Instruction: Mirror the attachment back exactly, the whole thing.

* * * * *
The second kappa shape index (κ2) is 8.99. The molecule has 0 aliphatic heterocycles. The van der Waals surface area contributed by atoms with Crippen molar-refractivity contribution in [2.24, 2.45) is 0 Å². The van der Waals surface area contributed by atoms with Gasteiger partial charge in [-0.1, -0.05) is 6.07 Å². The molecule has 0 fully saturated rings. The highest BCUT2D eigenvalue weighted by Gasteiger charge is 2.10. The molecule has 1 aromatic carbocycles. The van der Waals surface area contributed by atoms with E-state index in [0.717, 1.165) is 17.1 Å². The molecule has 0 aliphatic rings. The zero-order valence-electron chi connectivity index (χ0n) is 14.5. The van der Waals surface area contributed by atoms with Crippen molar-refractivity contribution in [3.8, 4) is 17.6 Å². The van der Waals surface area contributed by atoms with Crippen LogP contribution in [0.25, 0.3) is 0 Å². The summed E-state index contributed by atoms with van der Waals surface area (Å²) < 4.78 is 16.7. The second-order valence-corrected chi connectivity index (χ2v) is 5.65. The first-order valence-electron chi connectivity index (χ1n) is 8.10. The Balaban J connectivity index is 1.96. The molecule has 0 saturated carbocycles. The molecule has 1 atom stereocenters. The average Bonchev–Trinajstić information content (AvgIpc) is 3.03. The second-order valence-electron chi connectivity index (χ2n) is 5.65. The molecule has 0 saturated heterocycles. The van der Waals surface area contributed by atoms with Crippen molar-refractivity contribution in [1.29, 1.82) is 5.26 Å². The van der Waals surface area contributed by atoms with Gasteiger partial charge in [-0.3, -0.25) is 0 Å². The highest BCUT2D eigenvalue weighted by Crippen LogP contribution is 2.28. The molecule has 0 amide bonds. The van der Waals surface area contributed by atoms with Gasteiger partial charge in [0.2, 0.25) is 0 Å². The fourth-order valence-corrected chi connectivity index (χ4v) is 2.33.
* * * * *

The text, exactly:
The second kappa shape index (κ2) is 8.99. The molecule has 0 aliphatic heterocycles. The van der Waals surface area contributed by atoms with Crippen molar-refractivity contribution in [2.24, 2.45) is 0 Å². The van der Waals surface area contributed by atoms with Gasteiger partial charge in [-0.1, -0.05) is 6.07 Å². The molecule has 0 fully saturated rings. The highest BCUT2D eigenvalue weighted by Gasteiger charge is 2.10. The molecule has 1 aromatic carbocycles. The van der Waals surface area contributed by atoms with E-state index in [0.717, 1.165) is 17.1 Å². The molecule has 0 aliphatic rings. The zero-order valence-electron chi connectivity index (χ0n) is 14.5. The van der Waals surface area contributed by atoms with Crippen molar-refractivity contribution in [3.8, 4) is 17.6 Å². The van der Waals surface area contributed by atoms with Crippen LogP contribution in [0.25, 0.3) is 0 Å². The summed E-state index contributed by atoms with van der Waals surface area (Å²) < 4.78 is 16.7. The second-order valence-corrected chi connectivity index (χ2v) is 5.65. The first-order valence-electron chi connectivity index (χ1n) is 8.10. The Balaban J connectivity index is 1.96. The molecule has 0 saturated carbocycles. The molecule has 1 atom stereocenters. The average Bonchev–Trinajstić information content (AvgIpc) is 3.03. The second-order valence-electron chi connectivity index (χ2n) is 5.65. The molecule has 0 saturated heterocycles. The van der Waals surface area contributed by atoms with Crippen molar-refractivity contribution in [1.29, 1.82) is 5.26 Å². The van der Waals surface area contributed by atoms with Gasteiger partial charge in [-0.3, -0.25) is 0 Å². The highest BCUT2D eigenvalue weighted by Crippen LogP contribution is 2.28. The molecule has 0 amide bonds. The van der Waals surface area contributed by atoms with Gasteiger partial charge in [0.2, 0.25) is 0 Å². The fourth-order valence-corrected chi connectivity index (χ4v) is 2.33.